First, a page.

Tension in the compound of the DNL was high. A few people shouted what they thought would be the first number. To Kofi Asante, it would be "Single 1". He wasn't sure of the position of "Old man 90", but by hook or by crook, 1-90 would not fail him. He had put 1.5 million cedis out of the two million cedis loan he had taken from the bank on this pair. He was sure of "harvesting" not less than three hundred million cedis from the Department of National Lottories. He had carefully kept the tickets away from his wife and children's view. The tickets were under lock and key in his suitcase.

A gentleman walked briskly to the lotto machine and pressed the button. One lotto ball rolled out majestically like a king arriving at a durbar ground . What number did it bear? An official of DNL picked the ball and showed the number to the milling and anxious lotto fans. It was "Single 1" Kofi jumped into the air. He was hopeful of 90 also dropping to enable him become a millionaire and leave the security-man job he was doing at the Agave Garments Company Limited ( AGC) at Obuasi. He will then become a businessman and educate his children in reputable preparatory schools.

A confident looking well dressed lady smartly walked to the unpredictable lotto machine to press the button for the second number. There were shouts of "Beijing" Beijing" . Yes, this lotto business has caught up with the females as well, some probably using housekeeping money for lotto. Another lotto ball smartly rolled out of the machine and the number was "Single 2. Tension began to rise with Single 1 and 2 dropping at first and second positions.

People's minds were thrown into a state of uneasiness. It was time for the third number. A boy of about sixteen years courageously walked to the lotto machine. "Hey, small boy, you too dey stake lotto?", shouted somebody from the crowd amidst laughter from the teeming crowd. It was a sort of relief from the throbbing hearts of lotto fans after the 'wicked' machine had released 1 and 2. Out came the third ball bearing single 3.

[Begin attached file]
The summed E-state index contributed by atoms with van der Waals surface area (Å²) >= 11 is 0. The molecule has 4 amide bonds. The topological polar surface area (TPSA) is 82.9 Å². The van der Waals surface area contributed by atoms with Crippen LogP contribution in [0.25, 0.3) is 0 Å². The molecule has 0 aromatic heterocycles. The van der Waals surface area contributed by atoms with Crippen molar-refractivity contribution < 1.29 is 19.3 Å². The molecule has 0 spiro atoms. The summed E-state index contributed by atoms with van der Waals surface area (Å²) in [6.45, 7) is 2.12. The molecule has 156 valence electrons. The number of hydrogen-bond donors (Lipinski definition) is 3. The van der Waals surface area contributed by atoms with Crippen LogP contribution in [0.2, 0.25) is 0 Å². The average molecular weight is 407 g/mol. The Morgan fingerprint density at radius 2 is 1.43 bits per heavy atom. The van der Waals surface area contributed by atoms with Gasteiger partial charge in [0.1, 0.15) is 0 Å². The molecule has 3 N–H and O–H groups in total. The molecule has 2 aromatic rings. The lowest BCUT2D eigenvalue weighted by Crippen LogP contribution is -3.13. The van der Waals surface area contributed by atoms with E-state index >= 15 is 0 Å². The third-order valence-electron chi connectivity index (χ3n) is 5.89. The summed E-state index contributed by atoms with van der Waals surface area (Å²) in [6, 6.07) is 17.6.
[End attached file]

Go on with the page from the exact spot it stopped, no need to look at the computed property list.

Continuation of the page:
Insults and curses were hurled at the boy by a lot of people. People's blood pressure began to rise fast, "Hurray' shouted a lady. " I have got single 1 and 3" she confirmed. Eyes turned to her direction, as she waved ten five-thousand cedi tickets in the air. Kofi Asante was deep in thought. He began to sweat profusely, Despite that, he still believed 'old-man 90" will finally drop among the last two. He was definitely sure of that.

A man believed to be in his 70s and with a walking stick, walked to the lotto machine. "Akokra" called out a lady in the front row. While another person shouted “Amegadedi" from the back , a third person shouted "Bulagen"

He feebly put his fore finger on the button and pressed it,. Kofi Asante was hoping that the elder man going to press the button would be a sing of "good hope" for 'old-man 90" to drop to fulfil his dream and vision. The number turned out to be 19.

The four low numbers released by the lotto drum was a killer to many lotto fans. Those who had none of these four numbers on their tickets began to feel the pinch of having lost the battle and having to wait for another full week. For Kofi, the fifth number holds a thin line between life and death. " How was he going to cope with life with a reduced salary as a result of the loan if he does not win? " was the question that flashed through his mind. He decided to go and press the button for 90 to drop.

Kofi briskly walked to the machine. His shirt was soaked with sweat. With trembling fingers, he pressed the button and shouted "Ninety" like magicians normally do. Before the DNL official could announce the number on the ball, Kofi had collapsed onto the ground. He had already seen the number on the ball. It was single 9.

Powered By Modern Ghana
body-container-line